What Tires do I Need?
Your tire size is dictated by your wheel diameter. This is non-negotiable. If your wheel diameter is 16 inches, you will require 16 inch tires. If you would like to change your tire size, you will have to completely replace your wheel mounts to accommodate the difference. Keep in mind, making these changes will affect your vehicle’s speedometer accuracy. Be sure to use Plus Sizing while making these choices.
Your aspect ratio has to do with the size of your sidewall. Like width and size, changes to this will have both a positive and a negative affect. For example, having a lower, stiffer sidewall can improve your cornering but will sacrifice a smooth ride. Once again, altering your aspect ratio will cause your speedometer readings to skew. This can be resolved with Plus Sizing.
You have some freedom to move with your tire’s width. A wider tire will give you better grip on a dry surface, but is less efficient on fuel. A tire that is too wide will cause rubbing and may damage the tire prematurely. Narrower tires offer better traction in the winter, however a tire that is too narrow for your vehicle can become a hazard as it decreases your steering control. Consult a professional before making these kinds of changes to your vehicle.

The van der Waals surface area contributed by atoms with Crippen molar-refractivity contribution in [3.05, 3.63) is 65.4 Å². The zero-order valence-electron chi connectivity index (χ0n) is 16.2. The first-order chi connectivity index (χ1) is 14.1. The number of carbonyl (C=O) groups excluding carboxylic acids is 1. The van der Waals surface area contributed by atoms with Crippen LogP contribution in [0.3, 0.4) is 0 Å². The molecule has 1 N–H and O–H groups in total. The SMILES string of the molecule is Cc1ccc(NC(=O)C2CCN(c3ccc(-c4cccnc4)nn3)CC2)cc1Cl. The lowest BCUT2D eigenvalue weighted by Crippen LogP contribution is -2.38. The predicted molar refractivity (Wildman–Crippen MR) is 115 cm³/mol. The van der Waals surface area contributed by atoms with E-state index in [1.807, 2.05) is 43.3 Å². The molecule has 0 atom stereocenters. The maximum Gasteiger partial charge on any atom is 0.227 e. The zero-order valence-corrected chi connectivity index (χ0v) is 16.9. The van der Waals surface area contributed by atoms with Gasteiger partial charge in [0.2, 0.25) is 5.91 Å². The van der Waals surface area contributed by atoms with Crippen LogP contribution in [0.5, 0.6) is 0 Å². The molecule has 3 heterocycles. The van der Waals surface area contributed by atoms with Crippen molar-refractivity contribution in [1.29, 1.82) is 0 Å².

Average motorists will not exceed their vehicle’s maximum load capacity but it is easy to underestimate the amount of weight you are adding to your vehicle with passengers and cargo. If you know you’ll be transporting heavier loads, it is important to buy tires with the appropriate load rating to avoid pancaking your tires and improve your driving stability. Keep in mind you may need to adjust your tire pressure to accommodate for significant loads.
It is recommended that you use the same speed ratings for all four tires. Mixing and matching can cause traction and oversteering problems. Do not downgrade your speed rating, but you can increase it for better cornering control.
The most common speed ratings you will find on your tire include: